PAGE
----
In London v. Alpine Contractors, the plaintiff filed a pro se personal injury/property damage complaint the day the statute of limitations expired naming only herself as a plaintiff. Approximately six months later, after retaining counsel, she sought to amend, inter alia, to add her husband as a plaintiff and herself as next friend for six of her children. In allowing the amendment, this Court noted that: (1) all of the claims in the amended complaint arose from the incident giving rise to the original complaint—the installation of a sewer lateral resulting in a sewage backup in the plaintiff's home; (2) the original complaint noted that children were affected by the backup, putting the defendant on notice of their claims; and (3) the plaintiff's husband was a party to the contract with the defendant and a co-owner of the property. Similarly, all of McCarthy's claims in his First Amended Complaint arise from the incidents described in the original complaint, and Fifer was on notice from the inception of the lawsuit that MJM and Abba, along with McCarthy, had been affected by his alleged malpractice and the resulting loss of the properties.
2010 WL 1138818 (Del. Super. Feb. 5, 2010).
Id. at *2.
In Hunt v. Brandywine Nursing and Rehabilitation Center, Inc., this Court held that the relation back doctrine "does not prohibit relation back for every new and separate claim." In that case, the administrator of the decedent's estate and his unnamed "next of kin" (collectively, the "plaintiff") brought an action against a doctor and a nursing home alleging various negligence claims, including that the defendants' negligence had proximately caused a fatal hemorrhage in the decedent's upper gastro-intestinal area, that the nursing home had failed to provide adequate medical assistance, and that the defendant doctor had failed to monitor the decedent's condition. The plaintiff subsequently obtained new counsel and sought to amend the complaint after the statute of limitations had run by adding the next of kin as named plaintiffs, by adding a wrongful death claim, and by expanding the complaint's negligence claims.
Id. at *3.
Id. at *1-2.
This Court, in finding that the amended complaint related back, held that the wrongful death and expanded negligence claims arose out of the conduct, transaction, or occurrence set forth or attempted to be set forth in the original pleading. Moreover, the defendants were on notice of the general fact situation out of which the claim arose. "While the amended complaint raises a new and distinct theory of liability, wrongful death, it involves the originally pleaded conduct and common core of operative facts." Thus, the Court found that the defendants were likely not surprised by the new wrongful death claim and would not be prejudiced by adding these new and separate causes of action. In this case, of course, the amended complaint did not raise a new theory of liability, and the original complaint certainly put Fifer on notice of the alleged conduct, the identity of MJM and Abba, and the harm allegedly suffered by them.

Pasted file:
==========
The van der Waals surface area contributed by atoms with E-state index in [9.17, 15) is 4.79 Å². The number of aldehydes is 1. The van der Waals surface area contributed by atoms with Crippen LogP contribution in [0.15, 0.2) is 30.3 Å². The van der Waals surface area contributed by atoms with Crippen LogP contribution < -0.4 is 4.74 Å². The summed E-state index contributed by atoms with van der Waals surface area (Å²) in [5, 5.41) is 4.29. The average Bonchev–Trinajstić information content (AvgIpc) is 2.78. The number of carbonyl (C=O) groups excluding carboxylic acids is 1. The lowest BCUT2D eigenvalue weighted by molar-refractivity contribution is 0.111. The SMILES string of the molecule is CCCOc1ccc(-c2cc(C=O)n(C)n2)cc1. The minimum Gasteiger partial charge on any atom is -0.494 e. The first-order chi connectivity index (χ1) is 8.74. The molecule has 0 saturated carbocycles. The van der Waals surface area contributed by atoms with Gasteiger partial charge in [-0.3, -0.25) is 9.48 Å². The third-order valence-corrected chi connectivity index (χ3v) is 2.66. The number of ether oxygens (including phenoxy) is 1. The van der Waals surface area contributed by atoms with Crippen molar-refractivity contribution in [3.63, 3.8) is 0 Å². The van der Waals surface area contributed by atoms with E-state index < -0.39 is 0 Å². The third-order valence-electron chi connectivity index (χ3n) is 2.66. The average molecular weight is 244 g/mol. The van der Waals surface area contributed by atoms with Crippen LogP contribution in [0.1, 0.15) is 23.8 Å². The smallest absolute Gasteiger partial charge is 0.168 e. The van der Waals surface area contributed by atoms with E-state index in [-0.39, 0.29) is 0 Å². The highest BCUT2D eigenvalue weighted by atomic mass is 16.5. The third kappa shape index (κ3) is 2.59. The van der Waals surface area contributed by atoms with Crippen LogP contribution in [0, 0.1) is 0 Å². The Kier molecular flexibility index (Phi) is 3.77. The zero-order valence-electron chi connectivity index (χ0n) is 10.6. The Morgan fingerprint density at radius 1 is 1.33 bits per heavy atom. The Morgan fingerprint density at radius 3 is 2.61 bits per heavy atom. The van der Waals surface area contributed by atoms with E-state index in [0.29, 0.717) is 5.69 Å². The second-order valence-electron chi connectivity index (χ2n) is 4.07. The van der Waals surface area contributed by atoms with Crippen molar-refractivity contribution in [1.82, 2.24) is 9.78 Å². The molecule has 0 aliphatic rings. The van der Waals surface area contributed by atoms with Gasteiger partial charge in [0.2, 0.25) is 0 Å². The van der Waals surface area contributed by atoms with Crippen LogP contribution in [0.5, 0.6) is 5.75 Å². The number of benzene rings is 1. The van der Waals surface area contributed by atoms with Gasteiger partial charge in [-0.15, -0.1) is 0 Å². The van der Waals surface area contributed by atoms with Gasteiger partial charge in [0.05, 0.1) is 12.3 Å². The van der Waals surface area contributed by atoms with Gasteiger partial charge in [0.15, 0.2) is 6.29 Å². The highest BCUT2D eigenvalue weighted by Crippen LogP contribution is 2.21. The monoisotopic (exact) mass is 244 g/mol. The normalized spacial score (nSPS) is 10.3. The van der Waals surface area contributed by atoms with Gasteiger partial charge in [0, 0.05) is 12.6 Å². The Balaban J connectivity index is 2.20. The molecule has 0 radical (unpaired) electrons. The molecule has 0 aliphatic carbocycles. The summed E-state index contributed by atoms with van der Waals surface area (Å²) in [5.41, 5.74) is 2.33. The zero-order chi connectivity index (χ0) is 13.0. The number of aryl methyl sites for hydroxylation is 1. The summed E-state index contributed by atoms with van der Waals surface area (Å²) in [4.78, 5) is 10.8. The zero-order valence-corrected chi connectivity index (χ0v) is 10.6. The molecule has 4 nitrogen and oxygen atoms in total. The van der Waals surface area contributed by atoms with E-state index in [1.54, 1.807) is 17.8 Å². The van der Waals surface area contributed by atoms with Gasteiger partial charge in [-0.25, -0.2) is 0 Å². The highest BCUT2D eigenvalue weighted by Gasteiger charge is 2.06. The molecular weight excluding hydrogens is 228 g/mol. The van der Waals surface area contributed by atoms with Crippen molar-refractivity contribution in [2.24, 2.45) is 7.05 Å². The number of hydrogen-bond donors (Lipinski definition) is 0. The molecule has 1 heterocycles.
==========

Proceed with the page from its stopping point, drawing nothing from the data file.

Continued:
Id. at *2.
At oral argument, Fifer cited two prior decisions of this Court, Debenedictis v. Delaware Authority for Regional Transit, and Mills v. J.E.M. Enterprises, Inc., neither of which was cited in Fifer's written motion, as supporting his assertion that MJM's and Abba's claims are barred by the applicable statute of limitations. In Debenedictis, the Court denied a motion to amend seeking to add a wrongful death claim on behalf of the decedent's four children as additional plaintiffs. The Court noted as integral to its decision the fact that the plaintiff had never disclosed the existence of the four additional plaintiffs during the extensive 16-month discovery period. The Court also noted that the motion was "inexcusably untimely," as it was filed more than one year after the scheduling order's deadline to add or amend pleadings and would have resulted in a substantial delay of the trial date. Here, of course, Fifer was aware of the existence of MJM and Abba well before the expiration of the limitations period, and there is no issue of trial delay.
2014 WL 1365946 (Del. Super. Apr. 7, 2014).
2014 WL 6674722 (Del. Super. Nov. 17, 2014).
Debenedictis, 2014 WL 1365946, at *3.
In Mills, this Court actually permitted the plaintiff to assert a direct claim against a third-party defendant after the expiration of the limitations period where the third-party defendant was on notice as to the identity of the plaintiff and of his claims within the limitations period. Fifer was also aware of MJM and Abba and their alleged losses during the limitations period.
The Court finds that Fifer has not met his stringent burden under Rule 12(b)(6). This Court must give Plaintiffs "the benefit of all reasonable inferences that can be drawn from [their] pleading." The Court must accept all well-pleaded factual allegations as true, including vague allegations if they give the opposing party notice of the claim. McCarthy's original complaint contained numerous allegations that properties owned by McCarthy, MJM, and/or Abba were lost as a direct or indirect result of Fifer's negligent actions or omissions. The Court finds, upon reading the original complaint in light of McCarthy's pro se status, that he pled sufficient facts so as to put Fifer on notice regarding the identity of the new plaintiffs and their claims. Moreover, the Court finds that adding MJM and Abba as plaintiffs will not prejudice Fifer in defending the claims on the merits, as the addition of these plaintiffs does not alter the theory or general fact situation out of which the legal malpractice claims arose.
Savor Inc., 812 A.2d at 896-97. --------
WHEREFORE, for the foregoing reasons, Fifer's Motion to Dismiss is DENIED.
IT IS SO ORDERED.
/s/ Noel Eason Primos